A 23-year-old suspect has been arrested for allegedly hacking her victim’s email and crypto accounts before draining the latter of 100,000 Ripple tokens.

While Bitcoin enjoyed a massive bull run between December 2017 and January this year, so did other cryptocurrencies. Take Ripple as an example, which reached highs of over $3 at the beginning of 2018.

According to Australia’s News website, January is also the month that a 56-year-old man told investigators that his email account was hacked and that he had been blocked from accessing it for two days. When he finally gained access, he found that his crypto account had also been compromised and that he had lost approximately 100,000 in XRP. This, at the time, equated to well over $300,000.

Now, however, it is worth approximately $45,000. Even so, reports state that this is, potentially, the country’s biggest single cryptocurrency theft.



Suspect Arrested in Ripple Theft

Enter the Strike Force Rostrevor, a team of detectives from the State Crime Command’s Cybercrime Squad. After working on the case, the team was led to a 23-year-old woman in New South Wales. According to police, the suspect allegedly hacked into the victim’s account and transferred the XRP to an exchange in China. The Ripple was eventually converted into Bitcoin.

Detective Superintendent Arthur Katsogiannis, who is the Cybercrime Squad Commander, said:

It’s the first that we know of its type in Australia where an individual has been arrested and charged for the technology enabled theft of cryptocurrency.

He went on to discuss security measures that individuals need to have in place to protect their information, stating:

An email account is more valuable than people realise — scammers are increasingly targeting emails as they link the individual to financial accounts and other personal information. There is often valuable information saved in sent items or the trash, and scammers will look for anything that will assist in taking over your identity or accessing your finances. This is the modern equivalent of digging through a household rubbish bin or stealing mail.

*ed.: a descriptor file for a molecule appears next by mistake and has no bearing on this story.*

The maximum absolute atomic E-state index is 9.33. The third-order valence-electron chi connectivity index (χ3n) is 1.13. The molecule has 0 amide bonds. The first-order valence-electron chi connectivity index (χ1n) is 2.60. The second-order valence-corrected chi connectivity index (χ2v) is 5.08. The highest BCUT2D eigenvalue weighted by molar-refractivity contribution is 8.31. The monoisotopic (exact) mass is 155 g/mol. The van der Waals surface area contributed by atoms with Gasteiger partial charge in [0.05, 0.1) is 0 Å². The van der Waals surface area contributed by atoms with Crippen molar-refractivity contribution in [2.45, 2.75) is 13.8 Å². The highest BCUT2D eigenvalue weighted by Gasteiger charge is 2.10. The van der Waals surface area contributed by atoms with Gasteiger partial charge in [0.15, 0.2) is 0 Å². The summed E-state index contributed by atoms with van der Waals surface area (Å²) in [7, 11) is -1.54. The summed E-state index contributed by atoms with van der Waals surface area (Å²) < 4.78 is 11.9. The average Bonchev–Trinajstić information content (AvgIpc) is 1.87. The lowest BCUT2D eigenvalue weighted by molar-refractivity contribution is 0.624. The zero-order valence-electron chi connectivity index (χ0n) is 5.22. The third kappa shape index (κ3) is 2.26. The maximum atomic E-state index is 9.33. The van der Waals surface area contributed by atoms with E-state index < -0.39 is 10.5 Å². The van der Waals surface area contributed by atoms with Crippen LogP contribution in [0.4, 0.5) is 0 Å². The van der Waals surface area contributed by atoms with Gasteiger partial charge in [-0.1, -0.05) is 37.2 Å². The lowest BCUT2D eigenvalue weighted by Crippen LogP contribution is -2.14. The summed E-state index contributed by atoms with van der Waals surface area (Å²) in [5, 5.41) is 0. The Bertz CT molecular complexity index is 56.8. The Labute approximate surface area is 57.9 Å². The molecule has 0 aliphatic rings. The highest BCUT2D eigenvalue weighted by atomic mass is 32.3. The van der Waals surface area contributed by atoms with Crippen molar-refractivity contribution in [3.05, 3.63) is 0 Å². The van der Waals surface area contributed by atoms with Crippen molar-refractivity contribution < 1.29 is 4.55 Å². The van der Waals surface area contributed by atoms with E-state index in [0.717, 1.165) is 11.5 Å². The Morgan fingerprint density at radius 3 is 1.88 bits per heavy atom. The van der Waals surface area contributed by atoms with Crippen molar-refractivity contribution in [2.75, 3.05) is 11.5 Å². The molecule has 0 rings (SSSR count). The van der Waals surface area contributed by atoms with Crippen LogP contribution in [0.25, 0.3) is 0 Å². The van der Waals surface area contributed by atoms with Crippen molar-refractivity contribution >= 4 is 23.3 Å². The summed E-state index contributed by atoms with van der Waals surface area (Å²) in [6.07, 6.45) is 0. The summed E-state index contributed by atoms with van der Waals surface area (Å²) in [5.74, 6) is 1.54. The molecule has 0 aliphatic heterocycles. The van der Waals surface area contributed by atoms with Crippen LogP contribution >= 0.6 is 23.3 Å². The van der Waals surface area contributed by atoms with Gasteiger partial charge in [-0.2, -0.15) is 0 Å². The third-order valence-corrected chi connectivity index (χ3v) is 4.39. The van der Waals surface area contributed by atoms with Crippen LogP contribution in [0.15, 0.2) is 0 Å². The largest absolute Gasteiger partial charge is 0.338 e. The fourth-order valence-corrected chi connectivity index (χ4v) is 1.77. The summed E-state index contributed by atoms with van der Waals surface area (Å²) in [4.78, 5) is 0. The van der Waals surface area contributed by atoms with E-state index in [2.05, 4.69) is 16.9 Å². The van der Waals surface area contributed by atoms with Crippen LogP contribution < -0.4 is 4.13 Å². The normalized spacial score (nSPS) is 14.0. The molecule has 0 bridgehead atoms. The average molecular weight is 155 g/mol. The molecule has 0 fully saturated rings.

Keeping Your Data Secure

Katsogiannis reiterated the importance of two-factor authentication (2FA) measures as well. He added:

Just as we were taught to shred documents and lock our mailboxes, the lesson is now ensuring that email accounts containing personal information and are linked to financial accounts have a minimum of two-factor authentication. Your personal information is an extremely valuable commodity to criminals and needs be treated and secured as you would cash.

The suspect was granted bail and the case will resume on the 19th of November.

Earlier this month saw four victims in Australia get scammed out of over $35,000. Fraudsters acting as tax collectors told these victims, who were immigrants, that they would be arrested if the funds were not paid. Live Bitcoin News recently reported on a similar scam used to swindle a Canadian woman out of more than $60,000.

Have you ever been the victim of an email scam that resulted in a loss of crypto? Let us know in the comments below!

Images courtesy of Shutterstock.

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